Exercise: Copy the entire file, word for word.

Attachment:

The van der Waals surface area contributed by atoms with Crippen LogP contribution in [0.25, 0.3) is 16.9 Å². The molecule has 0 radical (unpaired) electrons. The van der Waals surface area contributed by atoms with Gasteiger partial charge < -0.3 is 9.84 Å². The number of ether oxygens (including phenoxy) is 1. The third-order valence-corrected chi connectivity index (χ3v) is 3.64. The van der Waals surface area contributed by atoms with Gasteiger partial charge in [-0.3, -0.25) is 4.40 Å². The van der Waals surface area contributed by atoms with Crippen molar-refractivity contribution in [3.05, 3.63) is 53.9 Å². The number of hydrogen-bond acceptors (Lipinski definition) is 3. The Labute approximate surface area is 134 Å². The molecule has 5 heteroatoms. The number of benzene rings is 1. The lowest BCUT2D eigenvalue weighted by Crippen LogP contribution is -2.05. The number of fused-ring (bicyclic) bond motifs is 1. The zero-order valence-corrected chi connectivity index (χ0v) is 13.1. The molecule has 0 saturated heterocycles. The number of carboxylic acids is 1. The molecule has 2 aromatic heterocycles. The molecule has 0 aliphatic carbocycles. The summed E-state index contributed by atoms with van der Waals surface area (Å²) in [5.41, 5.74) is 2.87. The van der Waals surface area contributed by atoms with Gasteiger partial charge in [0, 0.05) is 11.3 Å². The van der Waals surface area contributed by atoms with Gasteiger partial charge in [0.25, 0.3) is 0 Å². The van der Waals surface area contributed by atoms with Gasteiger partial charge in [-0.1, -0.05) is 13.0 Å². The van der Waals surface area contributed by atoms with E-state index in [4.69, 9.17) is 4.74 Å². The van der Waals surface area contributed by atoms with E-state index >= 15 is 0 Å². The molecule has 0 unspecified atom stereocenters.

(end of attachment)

The van der Waals surface area contributed by atoms with Crippen LogP contribution in [0.25, 0.3) is 16.9 Å². The molecule has 0 radical (unpaired) electrons. The van der Waals surface area contributed by atoms with Gasteiger partial charge < -0.3 is 9.84 Å². The number of ether oxygens (including phenoxy) is 1. The third-order valence-corrected chi connectivity index (χ3v) is 3.64. The van der Waals surface area contributed by atoms with Gasteiger partial charge in [-0.3, -0.25) is 4.40 Å². The van der Waals surface area contributed by atoms with Crippen molar-refractivity contribution in [3.05, 3.63) is 53.9 Å². The number of hydrogen-bond acceptors (Lipinski definition) is 3. The Labute approximate surface area is 134 Å². The molecule has 5 heteroatoms. The number of benzene rings is 1. The lowest BCUT2D eigenvalue weighted by Crippen LogP contribution is -2.05. The number of fused-ring (bicyclic) bond motifs is 1. The zero-order valence-corrected chi connectivity index (χ0v) is 13.1. The molecule has 0 saturated heterocycles. The number of carboxylic acids is 1. The molecule has 2 aromatic heterocycles. The molecule has 0 aliphatic carbocycles. The summed E-state index contributed by atoms with van der Waals surface area (Å²) in [5.41, 5.74) is 2.87. The van der Waals surface area contributed by atoms with Gasteiger partial charge in [0, 0.05) is 11.3 Å². The van der Waals surface area contributed by atoms with Gasteiger partial charge in [0.25, 0.3) is 0 Å². The van der Waals surface area contributed by atoms with Gasteiger partial charge in [-0.1, -0.05) is 13.0 Å². The van der Waals surface area contributed by atoms with E-state index in [4.69, 9.17) is 4.74 Å². The van der Waals surface area contributed by atoms with E-state index >= 15 is 0 Å². The molecule has 0 unspecified atom stereocenters.